by Stephen Davies
Houghton Mifflin Harcourt
Publication Date: November, 2010
List Price: $16.00
Review: Gigantic amounts of gold, a mysterious clue about where it's hidden, and an extremely brave thief. Does this intrigue you? This is only a glimpse of what Hacking Timbuktu is about. Stephen Davies has written a brilliant novel about stealing, hacking, parkour, and chasing. This non-series book focuses on the characters Danny Temple and Omar (Grimps) Dupont as they go on many thrill-seeking adventures.
Tons of gold has been stolen by Akonio Dolo. Several members of KOAD or the Knights of Akonio Dolo have unsuccessfully been trying to recover the hidden gold for many years. Then, pro praceurs Danny and Omar attempt to get the treasure, but the only clues left are number squares. Unfortunately, they have been taken from the Timbuktu computer by Moktar Hasim, the leader of KOAD. One of their journeys leads them to meet the Dogon street boys who play a strong part in helping them travel safely through the caves. After traveling around through many adventures, Danny eventually thinks the stash of gold has been hidden in a cave where the Dogon bury their dead. As he explores the cave, he stumbles upon a secret door that reveals something that instantly changes Danny's mood.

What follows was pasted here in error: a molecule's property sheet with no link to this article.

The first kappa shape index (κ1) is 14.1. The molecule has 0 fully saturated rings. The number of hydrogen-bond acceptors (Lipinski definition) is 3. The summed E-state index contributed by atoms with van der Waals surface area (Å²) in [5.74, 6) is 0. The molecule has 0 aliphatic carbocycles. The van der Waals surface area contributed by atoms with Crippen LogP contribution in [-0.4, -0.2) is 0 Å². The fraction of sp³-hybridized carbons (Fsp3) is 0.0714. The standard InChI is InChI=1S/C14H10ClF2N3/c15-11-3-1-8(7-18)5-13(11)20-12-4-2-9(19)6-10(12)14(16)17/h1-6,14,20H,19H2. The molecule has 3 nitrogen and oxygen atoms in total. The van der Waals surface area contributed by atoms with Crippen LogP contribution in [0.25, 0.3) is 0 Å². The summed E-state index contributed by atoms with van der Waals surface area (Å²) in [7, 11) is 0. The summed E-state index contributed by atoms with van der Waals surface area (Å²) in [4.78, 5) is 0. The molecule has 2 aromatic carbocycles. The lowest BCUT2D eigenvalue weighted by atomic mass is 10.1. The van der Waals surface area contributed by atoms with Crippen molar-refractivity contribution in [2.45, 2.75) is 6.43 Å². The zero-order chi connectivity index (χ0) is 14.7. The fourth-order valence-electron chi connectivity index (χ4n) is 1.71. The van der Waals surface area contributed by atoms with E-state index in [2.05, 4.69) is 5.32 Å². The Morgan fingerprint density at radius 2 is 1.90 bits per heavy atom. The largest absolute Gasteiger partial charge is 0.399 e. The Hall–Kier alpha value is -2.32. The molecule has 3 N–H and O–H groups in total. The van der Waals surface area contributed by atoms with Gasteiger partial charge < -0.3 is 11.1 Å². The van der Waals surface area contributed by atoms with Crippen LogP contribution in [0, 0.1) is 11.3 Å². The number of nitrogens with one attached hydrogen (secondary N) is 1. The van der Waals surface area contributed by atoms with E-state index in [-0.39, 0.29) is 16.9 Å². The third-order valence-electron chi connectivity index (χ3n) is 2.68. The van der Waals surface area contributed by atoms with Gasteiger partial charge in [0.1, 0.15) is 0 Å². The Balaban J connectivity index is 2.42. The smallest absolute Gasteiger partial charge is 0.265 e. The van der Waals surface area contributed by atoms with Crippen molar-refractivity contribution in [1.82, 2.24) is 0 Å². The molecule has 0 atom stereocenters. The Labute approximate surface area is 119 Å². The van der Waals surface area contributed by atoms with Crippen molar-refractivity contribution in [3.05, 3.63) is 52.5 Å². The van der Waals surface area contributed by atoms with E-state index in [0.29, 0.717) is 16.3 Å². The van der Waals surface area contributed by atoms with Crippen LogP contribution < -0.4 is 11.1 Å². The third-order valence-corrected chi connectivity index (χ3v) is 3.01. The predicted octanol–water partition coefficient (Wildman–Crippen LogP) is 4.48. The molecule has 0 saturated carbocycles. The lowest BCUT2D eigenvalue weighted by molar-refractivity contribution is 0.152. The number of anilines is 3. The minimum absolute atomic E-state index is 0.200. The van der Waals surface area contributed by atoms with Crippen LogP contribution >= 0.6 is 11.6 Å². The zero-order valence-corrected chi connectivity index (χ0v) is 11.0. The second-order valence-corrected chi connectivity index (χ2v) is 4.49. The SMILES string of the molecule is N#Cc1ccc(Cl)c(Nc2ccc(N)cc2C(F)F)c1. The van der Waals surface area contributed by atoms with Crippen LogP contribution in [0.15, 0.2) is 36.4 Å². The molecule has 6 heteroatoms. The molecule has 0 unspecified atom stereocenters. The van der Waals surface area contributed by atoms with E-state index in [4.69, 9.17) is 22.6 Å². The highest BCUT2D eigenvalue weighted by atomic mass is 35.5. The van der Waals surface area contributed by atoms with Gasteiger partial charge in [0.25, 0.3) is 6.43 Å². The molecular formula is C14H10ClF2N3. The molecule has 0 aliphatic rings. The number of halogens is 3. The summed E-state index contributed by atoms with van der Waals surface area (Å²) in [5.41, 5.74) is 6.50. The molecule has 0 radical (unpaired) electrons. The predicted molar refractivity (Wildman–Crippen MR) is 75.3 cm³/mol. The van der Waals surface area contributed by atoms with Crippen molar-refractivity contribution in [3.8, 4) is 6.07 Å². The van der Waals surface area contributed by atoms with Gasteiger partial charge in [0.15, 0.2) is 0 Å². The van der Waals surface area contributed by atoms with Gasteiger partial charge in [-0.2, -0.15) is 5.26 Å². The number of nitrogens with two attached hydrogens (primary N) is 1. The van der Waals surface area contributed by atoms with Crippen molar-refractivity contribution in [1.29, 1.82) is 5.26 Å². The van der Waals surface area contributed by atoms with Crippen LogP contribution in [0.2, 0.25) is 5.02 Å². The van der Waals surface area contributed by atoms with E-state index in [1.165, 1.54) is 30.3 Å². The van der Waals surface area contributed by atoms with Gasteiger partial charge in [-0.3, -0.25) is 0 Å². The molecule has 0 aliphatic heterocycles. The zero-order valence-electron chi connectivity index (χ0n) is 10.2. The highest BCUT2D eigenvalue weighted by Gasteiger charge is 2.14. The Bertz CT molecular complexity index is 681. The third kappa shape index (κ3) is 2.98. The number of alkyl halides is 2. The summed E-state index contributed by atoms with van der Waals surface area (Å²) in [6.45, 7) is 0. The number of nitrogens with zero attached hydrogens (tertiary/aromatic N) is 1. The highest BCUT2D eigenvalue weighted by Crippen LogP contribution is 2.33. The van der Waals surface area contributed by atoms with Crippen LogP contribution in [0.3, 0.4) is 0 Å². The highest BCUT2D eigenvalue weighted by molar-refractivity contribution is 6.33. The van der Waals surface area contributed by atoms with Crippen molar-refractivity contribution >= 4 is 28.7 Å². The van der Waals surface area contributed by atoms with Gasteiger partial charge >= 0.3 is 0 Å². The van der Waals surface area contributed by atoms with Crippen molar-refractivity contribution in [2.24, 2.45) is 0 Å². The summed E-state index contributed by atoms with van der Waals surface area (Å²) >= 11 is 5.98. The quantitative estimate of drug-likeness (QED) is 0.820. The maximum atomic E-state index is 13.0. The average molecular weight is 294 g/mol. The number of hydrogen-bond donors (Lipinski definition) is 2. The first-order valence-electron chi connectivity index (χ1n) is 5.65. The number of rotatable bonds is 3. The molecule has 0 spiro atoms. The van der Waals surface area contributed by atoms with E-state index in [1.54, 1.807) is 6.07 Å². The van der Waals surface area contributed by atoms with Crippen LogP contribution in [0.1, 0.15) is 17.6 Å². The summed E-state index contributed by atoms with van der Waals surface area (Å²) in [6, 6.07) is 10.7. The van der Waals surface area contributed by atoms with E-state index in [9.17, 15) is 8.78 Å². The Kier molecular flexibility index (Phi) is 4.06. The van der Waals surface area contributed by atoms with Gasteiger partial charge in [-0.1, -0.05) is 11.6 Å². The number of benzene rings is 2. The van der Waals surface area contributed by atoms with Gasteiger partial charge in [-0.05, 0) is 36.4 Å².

Stephen Davies does not disappoint us in his writing of this novel. The vividly described action makes you feel like you're actually participating in everything that happens in the story. Each of Danny and Omar's exciting adventures help lead the reader to the ending. Every adventure they experience keeps the reader on the edge of their seat wanting to find out what they will do next. Stephen Davies wraps up the story brilliantly with an unexpected ending in a way no one could have guessed. There are many different aspects of the book which most people can relate to such as gymnastics, action, history and battle. One thing I didn't enjoy was, considering how frequently the boys travelled, it was unclear as to exactly what country they were in at times. Also, French and Arabic terms and phrases are used throughout the book. Some examples of these are salam alaykum (an Arabic greeting) and mon ami (french for my friend). I recommend this book to anyone age 11 or older because of the novel's in-depth adventures and use of different languages. I rate this book a strong 9 out of 10.
Review written by Sahil (6th grade student).
We would like to thank Houghton Mifflin Harcourt for providing a copy of Hacking Timbuktu for this review.
Have you read Hacking Timbuktu? How would you rate it?
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